Skyscrapers Transcending Time: Unveiling Bologna’s Medieval Marvels

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Seeing Bologna’s Medieval Wonders Through Skyscrapers That Cross Time

In the middle of ancient Europe, there was an Italian city that showed how creative people could be and had buildings that were beyond the standards of their time. Bologna is a city with a lot of history and wonder. It used to have a skyline that was as impressive as those of modern cities. Between the 12th and 13th centuries, Bologna grew and built a huge number of tall buildings that will forever be remembered in the history of architecture. These tall buildings, which were sometimes called “towers,” were more than just structures. They were skyscrapers from the Middle Ages, like the grand buildings in Manhattan.

At the very top of this amazing skyline was a tower that stood 320 feet (97 meters) tall, which was an amazing feat given how advanced technology was at the time. It’s amazing that this largest tower is still standing strong after hundreds of years.

There are a lot of similarities between medieval Bologna and modern Manhattan. With around 180 towers so high, the city must have had a feeling of vertical beauty similar to how busy the streets are today. These towers weren’t just extras for looks; they were built with purpose and forethought to protect important areas. Scholars and historians have thought about why this huge building project was undertaken, but the answers are still unclear, buried in the mysteries of the past.

According to one popular idea, these huge buildings had two uses during the troubled time known as the Investiture Controversy. The church and the state were fighting over who should be bishops and abbots, so the city’s wealthy families had to take precautions to stay safe. During these uncertain times, these towers may have been used as defensive strongholds. They are a real-life example of how power, politics, and building all affect each other.

As the years went by, these beautiful towers’ fates went in different directions. In the 1300s, many towers were slowly taken apart, and others were destroyed by the effects of time and nature. Still, their influence lived on and became part of what makes Bologna unique. As prisons, city landmarks, shops, and homes, these towers changed the story of the city and are now an important part of its cultural history.

Medieval Bologna, full of towers, as imagined by modern engraver Toni Pecoraro.


Toni Pecoraro, a modern engraver, pictured Bologna in the Middle Ages as being full of towers.

In his masterpiece, “Inferno,” the great author Dante Alighieri immortalized some of these towers, making them even more important to everyone. Even though the problems that came with reorganizing cities in the 20th century meant that some towers had to be torn down, Bologna’s strong spirit lived on.

A few of these old towers can still be seen in Bologna’s skyline today, standing as live reminders of a different time. There is the famous Azzoguidi Tower, which people playfully call “Altabella.” It is 61 meters tall. The Prendiparte Tower, also known as the Coronata, is 60 meters tall and proud, while the Scappi Tower is 39 meters tall and reaches the sky. This beautiful group includes the Uguzzoni Tower, the Guidozagni Tower, the Galluzzi Tower, and the famous “Two Towers,” which are the 97-meter-tall Asinelli Tower and the 48-meter-tall Garisenda Tower.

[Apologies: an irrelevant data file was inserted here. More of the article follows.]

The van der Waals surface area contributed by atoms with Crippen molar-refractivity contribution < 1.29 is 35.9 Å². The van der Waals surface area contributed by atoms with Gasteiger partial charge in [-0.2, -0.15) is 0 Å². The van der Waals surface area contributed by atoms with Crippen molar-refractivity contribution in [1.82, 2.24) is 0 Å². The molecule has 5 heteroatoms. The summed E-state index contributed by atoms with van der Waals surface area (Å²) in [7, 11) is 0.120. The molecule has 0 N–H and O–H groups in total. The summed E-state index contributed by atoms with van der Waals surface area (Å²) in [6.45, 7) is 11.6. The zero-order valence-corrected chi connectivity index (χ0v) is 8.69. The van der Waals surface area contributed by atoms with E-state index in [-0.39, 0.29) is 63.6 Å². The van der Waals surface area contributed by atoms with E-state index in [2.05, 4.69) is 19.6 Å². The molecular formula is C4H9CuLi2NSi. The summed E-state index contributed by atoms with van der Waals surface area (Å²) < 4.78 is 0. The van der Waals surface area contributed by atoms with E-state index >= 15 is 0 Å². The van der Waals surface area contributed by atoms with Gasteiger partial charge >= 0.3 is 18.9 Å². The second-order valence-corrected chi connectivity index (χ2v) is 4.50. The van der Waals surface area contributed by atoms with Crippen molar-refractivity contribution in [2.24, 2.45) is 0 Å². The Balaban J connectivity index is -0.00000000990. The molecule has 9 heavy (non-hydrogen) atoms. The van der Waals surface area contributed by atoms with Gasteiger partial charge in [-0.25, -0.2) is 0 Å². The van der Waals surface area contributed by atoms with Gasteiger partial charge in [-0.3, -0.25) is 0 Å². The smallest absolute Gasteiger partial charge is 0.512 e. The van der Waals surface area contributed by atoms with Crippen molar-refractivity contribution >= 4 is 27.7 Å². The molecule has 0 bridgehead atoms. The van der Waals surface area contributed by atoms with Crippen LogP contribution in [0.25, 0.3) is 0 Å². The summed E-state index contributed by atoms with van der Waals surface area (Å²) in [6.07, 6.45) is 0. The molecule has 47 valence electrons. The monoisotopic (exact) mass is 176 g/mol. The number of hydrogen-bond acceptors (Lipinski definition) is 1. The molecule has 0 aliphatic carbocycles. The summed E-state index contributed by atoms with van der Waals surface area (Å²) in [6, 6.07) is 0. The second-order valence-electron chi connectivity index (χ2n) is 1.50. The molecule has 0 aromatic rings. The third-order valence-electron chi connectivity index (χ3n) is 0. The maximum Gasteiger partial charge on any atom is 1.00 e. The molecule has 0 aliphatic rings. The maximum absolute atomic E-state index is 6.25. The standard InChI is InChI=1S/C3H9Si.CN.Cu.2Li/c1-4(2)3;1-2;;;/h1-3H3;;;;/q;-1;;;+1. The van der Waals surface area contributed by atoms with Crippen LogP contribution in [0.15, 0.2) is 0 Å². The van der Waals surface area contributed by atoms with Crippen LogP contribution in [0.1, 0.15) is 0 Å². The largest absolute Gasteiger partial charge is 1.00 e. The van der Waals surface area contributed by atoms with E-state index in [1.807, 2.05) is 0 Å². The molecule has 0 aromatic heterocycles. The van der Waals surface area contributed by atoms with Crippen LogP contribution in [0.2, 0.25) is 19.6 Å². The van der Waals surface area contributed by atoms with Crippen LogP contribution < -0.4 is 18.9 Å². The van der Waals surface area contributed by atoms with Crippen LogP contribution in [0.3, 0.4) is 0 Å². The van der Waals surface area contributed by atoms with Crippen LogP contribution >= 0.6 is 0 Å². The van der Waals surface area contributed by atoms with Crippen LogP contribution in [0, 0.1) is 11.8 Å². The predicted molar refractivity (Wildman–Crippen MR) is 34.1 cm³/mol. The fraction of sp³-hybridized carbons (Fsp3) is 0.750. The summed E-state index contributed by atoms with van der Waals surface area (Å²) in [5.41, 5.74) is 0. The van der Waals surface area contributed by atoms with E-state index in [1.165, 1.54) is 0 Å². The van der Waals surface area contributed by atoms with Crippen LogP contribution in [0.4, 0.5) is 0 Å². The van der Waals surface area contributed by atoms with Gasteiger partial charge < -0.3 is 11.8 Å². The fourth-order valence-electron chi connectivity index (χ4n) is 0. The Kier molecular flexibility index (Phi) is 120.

Inside Asinelli Tower – the larger of the two towers, Bologna. Image credit: leiris202

It took a lot of work to build these huge giants. To complete the task, a committed group of serfs and peasants worked nonstop for several years. These towers had a unique square cross-section and were supported by foundations that were five to ten meters deep. The towers were amazing feats of building. They were made stronger by pebbles and lime covering wooden poles that were buried in the ground.

The new “a sacco” masonry method was used on these buildings as they rose to the heavens. A thick wall on the inside and a smaller wall on the outside made up this clever method. The space between them was filled with stones and mortar very carefully. Spannings could fit through holes purposely made in the outer wall, and hollows in the selenite stone gave support for later coverings and improvements.

Inside Asinelli Tower – the larger of the two towers, Bologna. Image credit: leiris202

In the 1800s, a visionary historian named Giovanni Gozzadini began a thorough study of Bologna’s skyscrapers. Using old records, he tried to figure out how many towers the city had built. In the end, he came up with an amazing 180. Today, this number has been lowered to between 80 and 100 towers, but the sheer size of Bologna’s plans in the Middle Ages is still amazing.

he same towers today. Image credit: Gwendolyn Stansbury

Bologna’s towering mystery continues to captivate and interest us, letting us look through the cracks in time and imagine a city that didn’t follow the rules of its time. These old buildings, with their mysterious uses and lasting appeal, are a testament to human creativity and the never-ending search for architectural grandeur.

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